Election officials who don’t care for voters
If anyone in North Carolina still believes that the voter bill signed by Gov. Pat McCrory is anything but a shallow attempt at electoral engineering, it’s possible that they haven’t done the reading.
The proposed and enacted measures in the Republican efforts to change voting laws, in concert with the crusading ideologues appointed to control local elections boards across the state, make it plain that the thrust of the changes is to deter and discourage Democratic-friendly constituencies such as college students, the elderly, the disabled and the poor — many of whom happen to be African American — from voting. It’s a naked attempt to consolidate the GOP’s position following their successful power grabs in 2010 and 2012.
While the generals are devising the war plan in Raleigh, the shock troops have been deployed to local communities where elections are won and lost. In Pasquotank County, the board of elections has challenged the right of an Elizabeth City State University senior who has regularly voted in local elections to run for city council on the basis that he has not established residency.
Meanwhile, in Watauga County, the newly minted Republican board voted to eliminate a precinct at Appalachian State University by consolidating it with two others to create one of the largest precincts in the state, in the process creating inconvenience for university students who don’t drive.
In the midst of these shenanigans, it’s impossible to read Forsyth County Board of Elections Chairman Ken Raymond’s expressed interest in closing an early-voting polling place at Winston-Salem State University for the 2014 state legislative elections as anything but voter suppression.
Raymond reportedly said his concerns were prompted by complaints of election law violations. Democratic partisans and many editorialists repeatedly chant the meme that there is no evidence of election fraud to justify voter ID and other efforts to restrict the franchise. Unfortunately, past handling of elections in Forsyth County has knocked out a leg or two under that argument.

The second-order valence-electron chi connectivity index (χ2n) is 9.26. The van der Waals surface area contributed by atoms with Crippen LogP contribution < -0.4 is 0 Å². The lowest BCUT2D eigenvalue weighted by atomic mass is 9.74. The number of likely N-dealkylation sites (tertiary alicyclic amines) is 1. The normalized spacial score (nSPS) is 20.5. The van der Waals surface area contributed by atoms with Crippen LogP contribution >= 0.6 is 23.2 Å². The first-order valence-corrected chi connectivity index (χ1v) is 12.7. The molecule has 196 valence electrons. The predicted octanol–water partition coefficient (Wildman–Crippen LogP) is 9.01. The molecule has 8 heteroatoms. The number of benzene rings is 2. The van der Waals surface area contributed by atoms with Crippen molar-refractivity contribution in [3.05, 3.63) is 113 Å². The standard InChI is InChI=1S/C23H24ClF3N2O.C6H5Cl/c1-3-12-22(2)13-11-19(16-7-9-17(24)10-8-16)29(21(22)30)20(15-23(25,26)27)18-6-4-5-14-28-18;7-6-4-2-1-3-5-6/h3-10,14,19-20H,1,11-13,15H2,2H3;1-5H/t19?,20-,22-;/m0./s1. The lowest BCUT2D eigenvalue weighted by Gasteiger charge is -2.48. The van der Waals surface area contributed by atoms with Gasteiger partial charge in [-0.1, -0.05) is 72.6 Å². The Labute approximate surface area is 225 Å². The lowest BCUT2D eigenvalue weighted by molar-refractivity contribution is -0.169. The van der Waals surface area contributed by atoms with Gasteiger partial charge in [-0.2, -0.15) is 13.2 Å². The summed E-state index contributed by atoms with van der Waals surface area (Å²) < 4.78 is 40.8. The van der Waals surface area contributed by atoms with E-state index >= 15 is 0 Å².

Winston-Salem State University student Christopher Mickens told YES! Weekly that he inadvertently voted in the East Ward Democratic primary in 2009 in which his fellow student Derwin Montgomery defeated Joycelyn Johnson. The problem was that Mickens was a resident of the Northeast Ward at the time. The university declined repeated requests by YES! Weekly to provide a housing roster to confirm that the hundreds of students who voted for Montgomery were indeed campus residents in the East Ward as opposed to off-campus residents in the remaining seven wards of the city. Acceding to that request would have provided confidence in the election and would not have violated student privacy more than a year after the election. (The university’s handling of the matter should not tarnish Montgomery’s reputation; there’s no evidence he did anything wrong.)
As for the two major political parties, there’s room for improvement on both sides. Democrats should stop downplaying the importance of voter integrity. And Republicans should realize that voters will remember their hostility where it counts: at the polls.
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